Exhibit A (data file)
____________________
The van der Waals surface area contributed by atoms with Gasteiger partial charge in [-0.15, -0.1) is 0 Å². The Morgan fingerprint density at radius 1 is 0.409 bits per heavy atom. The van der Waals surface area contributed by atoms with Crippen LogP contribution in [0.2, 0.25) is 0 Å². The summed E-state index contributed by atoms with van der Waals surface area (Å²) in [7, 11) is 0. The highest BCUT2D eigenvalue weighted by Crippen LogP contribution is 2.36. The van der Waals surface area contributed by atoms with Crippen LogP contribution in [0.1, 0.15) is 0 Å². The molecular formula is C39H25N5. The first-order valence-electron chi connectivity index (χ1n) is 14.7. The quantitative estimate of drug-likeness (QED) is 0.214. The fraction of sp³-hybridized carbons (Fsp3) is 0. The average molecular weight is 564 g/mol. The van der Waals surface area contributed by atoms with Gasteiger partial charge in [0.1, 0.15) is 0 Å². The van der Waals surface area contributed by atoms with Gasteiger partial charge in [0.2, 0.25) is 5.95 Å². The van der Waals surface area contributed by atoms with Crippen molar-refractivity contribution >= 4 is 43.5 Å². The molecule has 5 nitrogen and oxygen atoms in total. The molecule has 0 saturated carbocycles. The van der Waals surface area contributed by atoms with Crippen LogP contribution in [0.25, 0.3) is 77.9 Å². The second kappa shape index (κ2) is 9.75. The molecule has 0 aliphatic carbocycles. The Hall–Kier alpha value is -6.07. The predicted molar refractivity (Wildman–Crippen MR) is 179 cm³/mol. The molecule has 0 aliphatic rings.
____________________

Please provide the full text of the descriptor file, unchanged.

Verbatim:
The van der Waals surface area contributed by atoms with Gasteiger partial charge in [-0.15, -0.1) is 0 Å². The Morgan fingerprint density at radius 1 is 0.409 bits per heavy atom. The van der Waals surface area contributed by atoms with Crippen LogP contribution in [0.2, 0.25) is 0 Å². The summed E-state index contributed by atoms with van der Waals surface area (Å²) in [7, 11) is 0. The highest BCUT2D eigenvalue weighted by Crippen LogP contribution is 2.36. The van der Waals surface area contributed by atoms with Crippen LogP contribution in [0.1, 0.15) is 0 Å². The molecular formula is C39H25N5. The first-order valence-electron chi connectivity index (χ1n) is 14.7. The quantitative estimate of drug-likeness (QED) is 0.214. The fraction of sp³-hybridized carbons (Fsp3) is 0. The average molecular weight is 564 g/mol. The van der Waals surface area contributed by atoms with Gasteiger partial charge in [0.1, 0.15) is 0 Å². The van der Waals surface area contributed by atoms with Gasteiger partial charge in [0.2, 0.25) is 5.95 Å². The van der Waals surface area contributed by atoms with Crippen molar-refractivity contribution >= 4 is 43.5 Å². The molecule has 5 nitrogen and oxygen atoms in total. The molecule has 0 saturated carbocycles. The van der Waals surface area contributed by atoms with Crippen LogP contribution in [0.25, 0.3) is 77.9 Å². The second kappa shape index (κ2) is 9.75. The molecule has 0 aliphatic carbocycles. The Hall–Kier alpha value is -6.07. The predicted molar refractivity (Wildman–Crippen MR) is 179 cm³/mol. The molecule has 0 aliphatic rings.